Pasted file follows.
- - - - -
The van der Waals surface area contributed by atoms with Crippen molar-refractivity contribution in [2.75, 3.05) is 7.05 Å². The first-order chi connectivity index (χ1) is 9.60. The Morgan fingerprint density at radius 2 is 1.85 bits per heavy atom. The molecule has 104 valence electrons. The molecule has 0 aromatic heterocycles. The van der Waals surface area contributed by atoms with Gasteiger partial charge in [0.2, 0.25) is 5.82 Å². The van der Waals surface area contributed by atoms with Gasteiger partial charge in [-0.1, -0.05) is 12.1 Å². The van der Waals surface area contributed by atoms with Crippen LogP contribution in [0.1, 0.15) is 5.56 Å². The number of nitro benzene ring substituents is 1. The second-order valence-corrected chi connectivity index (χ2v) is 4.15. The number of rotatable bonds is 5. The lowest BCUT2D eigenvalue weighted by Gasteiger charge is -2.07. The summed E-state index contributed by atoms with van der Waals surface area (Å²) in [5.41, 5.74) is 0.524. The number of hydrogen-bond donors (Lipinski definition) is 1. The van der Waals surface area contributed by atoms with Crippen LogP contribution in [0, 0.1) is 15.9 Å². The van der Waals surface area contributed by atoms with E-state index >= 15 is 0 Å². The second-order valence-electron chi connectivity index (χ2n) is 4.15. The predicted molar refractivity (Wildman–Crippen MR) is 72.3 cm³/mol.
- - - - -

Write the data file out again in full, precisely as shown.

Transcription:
The van der Waals surface area contributed by atoms with Crippen molar-refractivity contribution in [2.75, 3.05) is 7.05 Å². The first-order chi connectivity index (χ1) is 9.60. The Morgan fingerprint density at radius 2 is 1.85 bits per heavy atom. The molecule has 104 valence electrons. The molecule has 0 aromatic heterocycles. The van der Waals surface area contributed by atoms with Gasteiger partial charge in [0.2, 0.25) is 5.82 Å². The van der Waals surface area contributed by atoms with Gasteiger partial charge in [-0.1, -0.05) is 12.1 Å². The van der Waals surface area contributed by atoms with Crippen LogP contribution in [0.1, 0.15) is 5.56 Å². The number of nitro benzene ring substituents is 1. The second-order valence-corrected chi connectivity index (χ2v) is 4.15. The number of rotatable bonds is 5. The lowest BCUT2D eigenvalue weighted by Gasteiger charge is -2.07. The summed E-state index contributed by atoms with van der Waals surface area (Å²) in [5.41, 5.74) is 0.524. The number of hydrogen-bond donors (Lipinski definition) is 1. The van der Waals surface area contributed by atoms with Crippen LogP contribution in [0, 0.1) is 15.9 Å². The van der Waals surface area contributed by atoms with E-state index >= 15 is 0 Å². The second-order valence-electron chi connectivity index (χ2n) is 4.15. The predicted molar refractivity (Wildman–Crippen MR) is 72.3 cm³/mol.